DUBAI – The rumor mill has been hard at work since Saddam Hussein first appeared before an Iraqi investigative judge after his December capture. The questions, now, are who will defend the former Iraqi president and will he get a fair trail under the new government.
At his arraignment on July 1, the former Iraqi president refused to sign a charge sheet with preliminary charges against him saying he would do so after consulting with his lawyer.
But Saddam has not yet chosen one and neither has he indicated whether he will accept a court-appointed lawyer or seek legal advice from a Jordan-based team appointed by his wife and three daughters.
It is yet to be seen whether Iraqi officials will allow the team, headed by Mohammad Rashdan, to represent the former Iraqi dictator. The issue now has become a legal, social and political hot potato.
Rashdan’s defense team also includes lawyers from Lebanon, Tunisia, Libya the United States, Britain and Belgium.
Salem Chalabi, the head of the Special Iraqi Tribunal set up to try the regime’s former officials, said only Iraqi lawyers would be allowed to play the lead defense role. This was also agreed upon by Iraq’s interim justice minister, Malek Hassan.
On the question of whether foreign legal experts Arab or Western will be allowed to help the Iraqi defense team, both said it is a decision the Iraqi government would make later.
The now defunct U.S.-appointed Governing Council set up a war crimes tribunal and chose judges to try Saddam, who was captured in December.
Some Arabs still see him as a nationalist hero who stood up to U.S. military might.
U.S. officials had hoped to delay proceedings against Saddam until the Iraqis set up a special court and trained a legal team.
But Prime Minister Iyad Allawi, whose government regained sovereignty on June 28, insisted publicly on taking legal custody of Saddam quickly. The Americans agreed on condition they keep him under U.S. lock and key.
The sentiment for not allowing any foreign intervention in Saddam’s trial has support within the Iraqi population.
“I swear to you all if any foreign lawyers set foot in Iraq to defend Saddam, then the men of my tribe will cut them into pieces,” Sheikh Ghazi al-Waali said during a seminar held in Baghdad last week.
The meeting, attended by various Iraqi legal experts, was held to discuss the legal procedures of the tribunal set up under the Allawi government.
But raw nerves soon manifested themselves and the gathering turned into a smoldering debate on the legality on the tribunal itself.
“This tribunal is illegal,” Rashdan told IPS. “We know the [Iraqi] law and we will insist on it. That law [of the former regime] is still valid and it says an Arab lawyer does not need to be accompanied by an Iraqi lawyer.”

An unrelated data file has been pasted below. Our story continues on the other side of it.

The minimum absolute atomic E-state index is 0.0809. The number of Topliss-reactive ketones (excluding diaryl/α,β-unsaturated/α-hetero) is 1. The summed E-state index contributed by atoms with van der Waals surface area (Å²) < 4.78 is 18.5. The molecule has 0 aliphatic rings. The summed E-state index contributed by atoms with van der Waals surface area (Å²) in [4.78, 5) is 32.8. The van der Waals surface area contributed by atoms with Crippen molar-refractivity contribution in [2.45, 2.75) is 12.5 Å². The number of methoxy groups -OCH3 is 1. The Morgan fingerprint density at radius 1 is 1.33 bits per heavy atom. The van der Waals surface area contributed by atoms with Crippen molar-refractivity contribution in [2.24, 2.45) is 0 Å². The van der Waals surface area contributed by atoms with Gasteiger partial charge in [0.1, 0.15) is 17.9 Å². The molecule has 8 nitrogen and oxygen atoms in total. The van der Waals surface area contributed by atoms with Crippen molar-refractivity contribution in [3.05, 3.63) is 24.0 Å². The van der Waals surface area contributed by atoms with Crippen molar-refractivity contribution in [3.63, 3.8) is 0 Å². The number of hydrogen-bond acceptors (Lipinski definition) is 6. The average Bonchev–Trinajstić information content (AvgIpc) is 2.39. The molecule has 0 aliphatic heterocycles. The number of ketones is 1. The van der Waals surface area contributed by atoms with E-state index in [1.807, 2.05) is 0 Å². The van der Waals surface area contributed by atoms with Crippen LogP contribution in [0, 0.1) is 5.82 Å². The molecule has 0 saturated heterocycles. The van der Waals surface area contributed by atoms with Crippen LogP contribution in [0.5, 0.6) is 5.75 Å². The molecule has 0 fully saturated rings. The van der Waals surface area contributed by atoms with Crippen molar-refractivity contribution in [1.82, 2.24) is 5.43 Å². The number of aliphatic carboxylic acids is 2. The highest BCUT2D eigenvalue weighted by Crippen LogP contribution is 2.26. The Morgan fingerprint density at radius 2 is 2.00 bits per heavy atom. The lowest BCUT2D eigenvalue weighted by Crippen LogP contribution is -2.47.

Rashdan and others say their objection to the tribunal and its proceedings are two-fold.
“This court was established under the occupation of a foreign power and that in itself makes its existence questionable,” he explained.
“Second [former U.S. civil administrator] Paul Bremer changed the law to bar non-Iraqi lawyers from representation in the court and he had no right doing so,” Rashdan added.
Rashdan says he is still in negotiation with Chalabi over the issue and does not rule out the possibility that he and his team might accept a “consulting” role to an Iraqi lawyer.
“The most important thing right now is for us to meet with President Saddam Hussein. Meeting with the lawyer is the most important right a defendant has,” he stressed. “Once we have done that, we have a [defense] strategy which we will publicise only after getting his approval.”
Short of being able to move the trial out of Iraq, one strategy is to broaden the scope of the trial and turn it into a pan-Arab issue, arguing an Arab leader has been unjustly toppled one who stayed in power for decades with the help of the West.
Rashdan said his goal is to “turn the trial into an Arab-African event."
And he said he has already succeeded to some degree.
“I plan to travel from Libya to Morocco to Sudan and maybe Eritrea. We have received offers from lawyers all over the Middle East and Africa,” Rashdan told IPS.
According to his Amman office, it has a growing list of at least 100 volunteers from 20 countries, including Asian countries like Malaysia and Indonesia.
Included in the expanded defense team is Aisha Gaddafi daughter of the Libyan leader Muammar Gaddafi. She is a certified lawyer and legal expert and who, according to Rashdan, has referred to Saddam Hussein as “someone I love like a father.”
It is not clear whether Rashdan’s efforts to broaden the defense team is related to the hope to receiving financial support from various quarters for himself and his team members, whom he says work pro-bono and with no support from Saddam’s family.
Rashdan says Libya and other unnamed countries, as well as Arab and international organizations have offered financial help. He has not disclosed the amounts.
But the strategy to turn Saddam’s trial into a political showcase concerns many Iraqi officials. And they have said they plan to prevent this from happening.
“This will be a bona-fide legal trial, based on evidence and witnesses,” said Mowaffaq Rabiee, the national security advisor of the new interim Iraqi government.
“Saddam will try to turn this into a farce and we simply will not allow that,” he told IPS.
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